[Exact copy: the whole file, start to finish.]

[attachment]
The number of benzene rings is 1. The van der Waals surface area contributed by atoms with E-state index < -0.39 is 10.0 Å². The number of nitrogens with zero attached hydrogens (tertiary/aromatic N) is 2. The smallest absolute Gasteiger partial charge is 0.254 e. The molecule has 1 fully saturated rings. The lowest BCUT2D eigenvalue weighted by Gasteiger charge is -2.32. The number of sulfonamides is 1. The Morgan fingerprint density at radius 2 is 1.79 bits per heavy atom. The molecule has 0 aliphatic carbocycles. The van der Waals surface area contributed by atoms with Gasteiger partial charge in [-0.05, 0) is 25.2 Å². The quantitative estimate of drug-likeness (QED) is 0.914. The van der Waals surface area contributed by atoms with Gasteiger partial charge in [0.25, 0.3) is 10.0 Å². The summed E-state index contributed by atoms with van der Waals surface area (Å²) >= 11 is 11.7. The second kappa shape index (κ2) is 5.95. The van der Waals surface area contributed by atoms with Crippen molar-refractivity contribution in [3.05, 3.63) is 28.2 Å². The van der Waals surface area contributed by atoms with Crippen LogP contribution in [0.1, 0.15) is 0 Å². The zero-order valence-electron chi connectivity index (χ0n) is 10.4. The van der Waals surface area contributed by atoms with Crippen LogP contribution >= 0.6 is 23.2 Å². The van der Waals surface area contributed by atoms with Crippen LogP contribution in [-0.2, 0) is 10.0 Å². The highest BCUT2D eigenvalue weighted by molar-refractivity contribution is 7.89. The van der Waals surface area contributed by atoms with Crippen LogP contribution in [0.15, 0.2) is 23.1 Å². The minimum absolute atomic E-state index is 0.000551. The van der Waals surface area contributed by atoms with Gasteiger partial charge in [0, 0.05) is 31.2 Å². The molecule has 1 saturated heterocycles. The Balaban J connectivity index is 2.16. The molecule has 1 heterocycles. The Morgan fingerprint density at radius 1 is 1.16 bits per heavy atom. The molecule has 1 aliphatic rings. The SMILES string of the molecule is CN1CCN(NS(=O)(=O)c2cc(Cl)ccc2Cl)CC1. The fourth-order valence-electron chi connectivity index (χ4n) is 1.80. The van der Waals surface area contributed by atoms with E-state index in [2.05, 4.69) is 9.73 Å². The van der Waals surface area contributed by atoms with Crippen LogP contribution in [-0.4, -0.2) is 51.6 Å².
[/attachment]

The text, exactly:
The number of benzene rings is 1. The van der Waals surface area contributed by atoms with E-state index < -0.39 is 10.0 Å². The number of nitrogens with zero attached hydrogens (tertiary/aromatic N) is 2. The smallest absolute Gasteiger partial charge is 0.254 e. The molecule has 1 fully saturated rings. The lowest BCUT2D eigenvalue weighted by Gasteiger charge is -2.32. The number of sulfonamides is 1. The Morgan fingerprint density at radius 2 is 1.79 bits per heavy atom. The molecule has 0 aliphatic carbocycles. The van der Waals surface area contributed by atoms with Gasteiger partial charge in [-0.05, 0) is 25.2 Å². The quantitative estimate of drug-likeness (QED) is 0.914. The van der Waals surface area contributed by atoms with Gasteiger partial charge in [0.25, 0.3) is 10.0 Å². The summed E-state index contributed by atoms with van der Waals surface area (Å²) >= 11 is 11.7. The second kappa shape index (κ2) is 5.95. The van der Waals surface area contributed by atoms with Crippen molar-refractivity contribution in [3.05, 3.63) is 28.2 Å². The van der Waals surface area contributed by atoms with Crippen LogP contribution in [0.1, 0.15) is 0 Å². The zero-order valence-electron chi connectivity index (χ0n) is 10.4. The van der Waals surface area contributed by atoms with Crippen LogP contribution >= 0.6 is 23.2 Å². The van der Waals surface area contributed by atoms with Crippen LogP contribution in [-0.2, 0) is 10.0 Å². The highest BCUT2D eigenvalue weighted by molar-refractivity contribution is 7.89. The van der Waals surface area contributed by atoms with Crippen LogP contribution in [0.15, 0.2) is 23.1 Å². The minimum absolute atomic E-state index is 0.000551. The van der Waals surface area contributed by atoms with Gasteiger partial charge in [0, 0.05) is 31.2 Å². The molecule has 1 saturated heterocycles. The Balaban J connectivity index is 2.16. The molecule has 1 heterocycles. The Morgan fingerprint density at radius 1 is 1.16 bits per heavy atom. The molecule has 1 aliphatic rings. The SMILES string of the molecule is CN1CCN(NS(=O)(=O)c2cc(Cl)ccc2Cl)CC1. The fourth-order valence-electron chi connectivity index (χ4n) is 1.80. The van der Waals surface area contributed by atoms with E-state index in [2.05, 4.69) is 9.73 Å². The van der Waals surface area contributed by atoms with Crippen LogP contribution in [-0.4, -0.2) is 51.6 Å².